Some reality TV shows are, for all intents and purposes, scripted. But not Bravo’s “Below Deck,” swears David J. Mahler, of Bellmore, who with his wife Jodi and four friends were the charter-yacht guests on Tuesday’s episode.
“It’s not scripted, I can tell you that 100 percent,” says Mahler, owner of the marine-supply company Boatimpulse.com, the contracting company Koncepts Construction and other businesses. “What all six of us said and did is not prompted at all. And you pretty much stayed miked up the whole time,” he notes. “When you turn in to go to sleep they do take the mikes off.”
Baldwin native Mahler and his wife, who are in their 50s, came aboard the series — about the upstairs / downstairs life of the crew of the 154-foot yacht Valor — through a boating connection. “I’ve watched the show since the first episode and thought it was cool as hell,” Mahler says. “The first season, the boat had the same engine as my old boat, and I knew the engine had been recalled. I got in touch with the captain, he asked me to give him more information, and we’ve stayed in touch over the last three years. Last fall I got a message asking, ‘Would you be interested in being on the show?’ Absolutely!”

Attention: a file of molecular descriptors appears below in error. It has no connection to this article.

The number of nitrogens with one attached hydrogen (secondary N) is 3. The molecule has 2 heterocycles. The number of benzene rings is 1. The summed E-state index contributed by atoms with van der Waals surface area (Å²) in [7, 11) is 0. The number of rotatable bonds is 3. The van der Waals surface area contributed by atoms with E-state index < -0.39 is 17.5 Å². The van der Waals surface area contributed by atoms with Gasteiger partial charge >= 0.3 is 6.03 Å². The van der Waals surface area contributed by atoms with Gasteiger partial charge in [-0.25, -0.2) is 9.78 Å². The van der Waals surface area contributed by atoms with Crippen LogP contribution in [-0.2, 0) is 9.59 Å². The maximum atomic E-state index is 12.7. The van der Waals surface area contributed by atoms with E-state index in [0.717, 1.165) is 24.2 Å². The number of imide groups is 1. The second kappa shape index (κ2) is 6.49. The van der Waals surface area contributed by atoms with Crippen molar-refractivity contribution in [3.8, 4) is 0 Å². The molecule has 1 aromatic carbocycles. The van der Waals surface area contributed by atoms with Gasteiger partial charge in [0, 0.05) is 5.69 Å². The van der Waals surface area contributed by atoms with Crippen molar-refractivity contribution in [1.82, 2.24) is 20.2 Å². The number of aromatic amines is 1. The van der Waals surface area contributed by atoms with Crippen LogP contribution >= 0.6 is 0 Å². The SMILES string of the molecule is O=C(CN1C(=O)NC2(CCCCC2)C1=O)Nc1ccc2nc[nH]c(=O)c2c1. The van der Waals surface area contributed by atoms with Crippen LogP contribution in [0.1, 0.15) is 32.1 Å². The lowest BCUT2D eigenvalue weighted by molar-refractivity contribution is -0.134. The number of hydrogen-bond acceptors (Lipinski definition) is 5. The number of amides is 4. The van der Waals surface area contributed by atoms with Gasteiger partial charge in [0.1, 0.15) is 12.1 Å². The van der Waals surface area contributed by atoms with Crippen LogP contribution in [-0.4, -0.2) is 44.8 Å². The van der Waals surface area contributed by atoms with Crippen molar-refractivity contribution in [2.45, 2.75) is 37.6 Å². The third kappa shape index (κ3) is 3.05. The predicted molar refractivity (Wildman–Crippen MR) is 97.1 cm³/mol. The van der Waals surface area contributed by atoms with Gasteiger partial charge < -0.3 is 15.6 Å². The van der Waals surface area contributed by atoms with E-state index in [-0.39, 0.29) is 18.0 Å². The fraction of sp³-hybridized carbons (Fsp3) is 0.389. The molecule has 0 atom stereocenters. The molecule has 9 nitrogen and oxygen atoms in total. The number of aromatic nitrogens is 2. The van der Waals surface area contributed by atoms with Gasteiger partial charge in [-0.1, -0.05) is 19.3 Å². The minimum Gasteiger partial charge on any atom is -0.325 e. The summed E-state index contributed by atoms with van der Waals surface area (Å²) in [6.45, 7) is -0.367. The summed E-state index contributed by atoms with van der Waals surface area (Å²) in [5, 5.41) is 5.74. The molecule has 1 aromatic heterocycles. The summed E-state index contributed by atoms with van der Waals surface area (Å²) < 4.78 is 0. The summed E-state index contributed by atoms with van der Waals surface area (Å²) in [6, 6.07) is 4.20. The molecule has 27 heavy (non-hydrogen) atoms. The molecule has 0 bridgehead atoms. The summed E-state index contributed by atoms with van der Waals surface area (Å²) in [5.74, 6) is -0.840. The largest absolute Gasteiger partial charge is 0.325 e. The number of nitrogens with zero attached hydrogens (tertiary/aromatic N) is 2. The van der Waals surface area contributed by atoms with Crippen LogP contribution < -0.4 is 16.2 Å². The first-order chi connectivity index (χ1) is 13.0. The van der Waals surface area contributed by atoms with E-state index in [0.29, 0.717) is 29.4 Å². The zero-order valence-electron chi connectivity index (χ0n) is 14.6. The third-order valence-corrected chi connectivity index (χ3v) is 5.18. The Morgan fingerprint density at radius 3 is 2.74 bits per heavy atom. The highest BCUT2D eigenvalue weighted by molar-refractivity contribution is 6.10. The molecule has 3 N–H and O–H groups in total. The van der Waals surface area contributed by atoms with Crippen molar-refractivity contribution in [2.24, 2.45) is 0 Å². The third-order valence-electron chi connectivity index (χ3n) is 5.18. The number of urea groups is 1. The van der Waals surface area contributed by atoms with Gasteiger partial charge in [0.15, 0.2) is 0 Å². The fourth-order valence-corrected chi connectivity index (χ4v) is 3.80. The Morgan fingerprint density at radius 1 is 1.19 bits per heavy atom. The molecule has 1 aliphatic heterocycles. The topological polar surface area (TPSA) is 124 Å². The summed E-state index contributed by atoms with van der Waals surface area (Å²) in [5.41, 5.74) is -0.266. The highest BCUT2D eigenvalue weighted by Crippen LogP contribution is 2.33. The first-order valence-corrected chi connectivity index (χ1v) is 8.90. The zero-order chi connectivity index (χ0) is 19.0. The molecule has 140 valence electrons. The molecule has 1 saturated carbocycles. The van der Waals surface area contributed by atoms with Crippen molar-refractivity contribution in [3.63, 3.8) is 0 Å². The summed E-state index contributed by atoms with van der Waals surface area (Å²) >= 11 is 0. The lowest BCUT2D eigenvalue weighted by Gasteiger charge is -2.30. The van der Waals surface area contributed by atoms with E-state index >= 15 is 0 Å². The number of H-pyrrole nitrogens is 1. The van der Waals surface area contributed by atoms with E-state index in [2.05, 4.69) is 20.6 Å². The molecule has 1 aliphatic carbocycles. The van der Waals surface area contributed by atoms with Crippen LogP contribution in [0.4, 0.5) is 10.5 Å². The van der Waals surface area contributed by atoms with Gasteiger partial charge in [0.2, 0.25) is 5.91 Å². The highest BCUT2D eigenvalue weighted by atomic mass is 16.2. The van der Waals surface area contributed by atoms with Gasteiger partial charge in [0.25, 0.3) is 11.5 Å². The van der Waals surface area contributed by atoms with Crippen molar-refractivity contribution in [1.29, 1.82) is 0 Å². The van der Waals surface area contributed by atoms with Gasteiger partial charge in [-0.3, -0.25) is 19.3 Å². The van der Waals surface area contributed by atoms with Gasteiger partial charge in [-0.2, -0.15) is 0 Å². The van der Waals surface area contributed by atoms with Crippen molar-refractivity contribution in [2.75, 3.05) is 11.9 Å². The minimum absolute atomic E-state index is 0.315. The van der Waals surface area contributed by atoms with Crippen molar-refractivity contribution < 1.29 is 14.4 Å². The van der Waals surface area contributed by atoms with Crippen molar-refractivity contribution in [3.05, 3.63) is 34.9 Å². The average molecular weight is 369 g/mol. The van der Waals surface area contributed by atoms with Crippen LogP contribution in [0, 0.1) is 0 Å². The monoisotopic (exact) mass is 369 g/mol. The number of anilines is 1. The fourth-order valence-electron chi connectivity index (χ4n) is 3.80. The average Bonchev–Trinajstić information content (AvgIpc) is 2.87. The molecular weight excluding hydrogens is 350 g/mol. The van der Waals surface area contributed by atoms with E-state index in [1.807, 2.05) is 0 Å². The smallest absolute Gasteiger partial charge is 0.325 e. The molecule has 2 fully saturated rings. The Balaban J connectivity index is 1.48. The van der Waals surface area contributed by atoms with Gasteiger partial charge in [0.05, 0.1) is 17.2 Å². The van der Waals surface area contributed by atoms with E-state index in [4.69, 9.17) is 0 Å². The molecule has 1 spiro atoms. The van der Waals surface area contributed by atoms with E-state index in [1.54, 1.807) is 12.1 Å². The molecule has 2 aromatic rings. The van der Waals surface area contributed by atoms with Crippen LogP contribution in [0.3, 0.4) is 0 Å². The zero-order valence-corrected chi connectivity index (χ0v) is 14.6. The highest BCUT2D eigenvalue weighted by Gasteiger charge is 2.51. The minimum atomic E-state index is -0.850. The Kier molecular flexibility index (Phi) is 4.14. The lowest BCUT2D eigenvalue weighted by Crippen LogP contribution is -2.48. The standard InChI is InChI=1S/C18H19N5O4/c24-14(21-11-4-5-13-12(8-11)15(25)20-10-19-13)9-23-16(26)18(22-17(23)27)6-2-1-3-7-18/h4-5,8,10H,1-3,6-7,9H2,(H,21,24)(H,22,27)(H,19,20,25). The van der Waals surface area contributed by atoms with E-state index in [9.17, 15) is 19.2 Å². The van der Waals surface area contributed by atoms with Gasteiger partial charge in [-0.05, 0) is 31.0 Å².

They and their friends enjoyed a free vacation, first flying to Saint Thomas in the U.S. Virgin Islands and spending the night in a resort before ferrying on to Tortola, in the British Virgin Islands, where the yacht is moored. Once there, “They give you a prep of what to do. The first thing is: Don’t pay attention to the cameras. But I couldn’t help myself,” he says with a chuckle, “and they had to tell me, ‘Dave, stop talking to the cameramen!’ There’re probably 20-some [production] people on the yacht all at the same time, but you just don’t see them.”
The episode shot on the boat in February, “for better part of three days,” Mahler says. Another, 82-foot boat with the production crew cruises behind the Valor.
And speaking to the professionalism of the crew, “Above deck,” he says, “you would have no idea there was anything going on,” in terms of below-deck arguments, romantic entanglements and other drama, which might or not be tweaked or prompted. Although, he allows, “We did hear [chef] Ben and [chief stew] Kate screaming at each other. You see in the episode I ask Ben if everything is all right.”